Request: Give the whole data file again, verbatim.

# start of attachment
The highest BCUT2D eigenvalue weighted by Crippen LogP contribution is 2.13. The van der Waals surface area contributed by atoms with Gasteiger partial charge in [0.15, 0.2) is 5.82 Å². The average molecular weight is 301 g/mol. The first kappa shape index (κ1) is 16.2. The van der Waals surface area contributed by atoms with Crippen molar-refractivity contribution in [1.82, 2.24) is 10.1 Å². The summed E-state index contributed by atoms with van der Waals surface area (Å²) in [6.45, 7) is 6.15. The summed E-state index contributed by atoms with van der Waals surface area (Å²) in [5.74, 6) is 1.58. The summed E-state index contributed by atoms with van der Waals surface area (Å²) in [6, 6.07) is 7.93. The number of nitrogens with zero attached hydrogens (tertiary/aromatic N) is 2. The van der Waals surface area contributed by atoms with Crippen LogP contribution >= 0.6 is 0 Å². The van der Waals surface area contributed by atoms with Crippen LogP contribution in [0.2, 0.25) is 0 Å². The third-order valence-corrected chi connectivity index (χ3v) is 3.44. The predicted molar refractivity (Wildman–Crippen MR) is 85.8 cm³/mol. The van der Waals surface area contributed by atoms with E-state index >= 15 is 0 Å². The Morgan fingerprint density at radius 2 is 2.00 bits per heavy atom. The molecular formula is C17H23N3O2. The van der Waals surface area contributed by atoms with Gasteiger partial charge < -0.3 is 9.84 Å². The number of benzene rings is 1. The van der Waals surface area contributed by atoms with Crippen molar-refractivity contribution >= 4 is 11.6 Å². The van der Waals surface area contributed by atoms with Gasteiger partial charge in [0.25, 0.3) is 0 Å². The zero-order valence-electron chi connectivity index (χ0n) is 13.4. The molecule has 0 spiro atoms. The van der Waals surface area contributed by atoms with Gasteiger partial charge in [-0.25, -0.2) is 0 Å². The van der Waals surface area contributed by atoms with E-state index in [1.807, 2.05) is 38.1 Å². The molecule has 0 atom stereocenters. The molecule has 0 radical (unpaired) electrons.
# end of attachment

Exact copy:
The highest BCUT2D eigenvalue weighted by Crippen LogP contribution is 2.13. The van der Waals surface area contributed by atoms with Gasteiger partial charge in [0.15, 0.2) is 5.82 Å². The average molecular weight is 301 g/mol. The first kappa shape index (κ1) is 16.2. The van der Waals surface area contributed by atoms with Crippen molar-refractivity contribution in [1.82, 2.24) is 10.1 Å². The summed E-state index contributed by atoms with van der Waals surface area (Å²) in [6.45, 7) is 6.15. The summed E-state index contributed by atoms with van der Waals surface area (Å²) in [5.74, 6) is 1.58. The summed E-state index contributed by atoms with van der Waals surface area (Å²) in [6, 6.07) is 7.93. The number of nitrogens with zero attached hydrogens (tertiary/aromatic N) is 2. The van der Waals surface area contributed by atoms with Crippen LogP contribution >= 0.6 is 0 Å². The van der Waals surface area contributed by atoms with Crippen LogP contribution in [0.2, 0.25) is 0 Å². The third-order valence-corrected chi connectivity index (χ3v) is 3.44. The predicted molar refractivity (Wildman–Crippen MR) is 85.8 cm³/mol. The van der Waals surface area contributed by atoms with E-state index >= 15 is 0 Å². The Morgan fingerprint density at radius 2 is 2.00 bits per heavy atom. The molecular formula is C17H23N3O2. The van der Waals surface area contributed by atoms with Gasteiger partial charge < -0.3 is 9.84 Å². The number of benzene rings is 1. The van der Waals surface area contributed by atoms with Crippen molar-refractivity contribution >= 4 is 11.6 Å². The van der Waals surface area contributed by atoms with Gasteiger partial charge in [0.25, 0.3) is 0 Å². The zero-order valence-electron chi connectivity index (χ0n) is 13.4. The molecule has 0 spiro atoms. The van der Waals surface area contributed by atoms with Gasteiger partial charge in [-0.25, -0.2) is 0 Å². The van der Waals surface area contributed by atoms with E-state index in [1.807, 2.05) is 38.1 Å². The molecule has 0 atom stereocenters. The molecule has 0 radical (unpaired) electrons.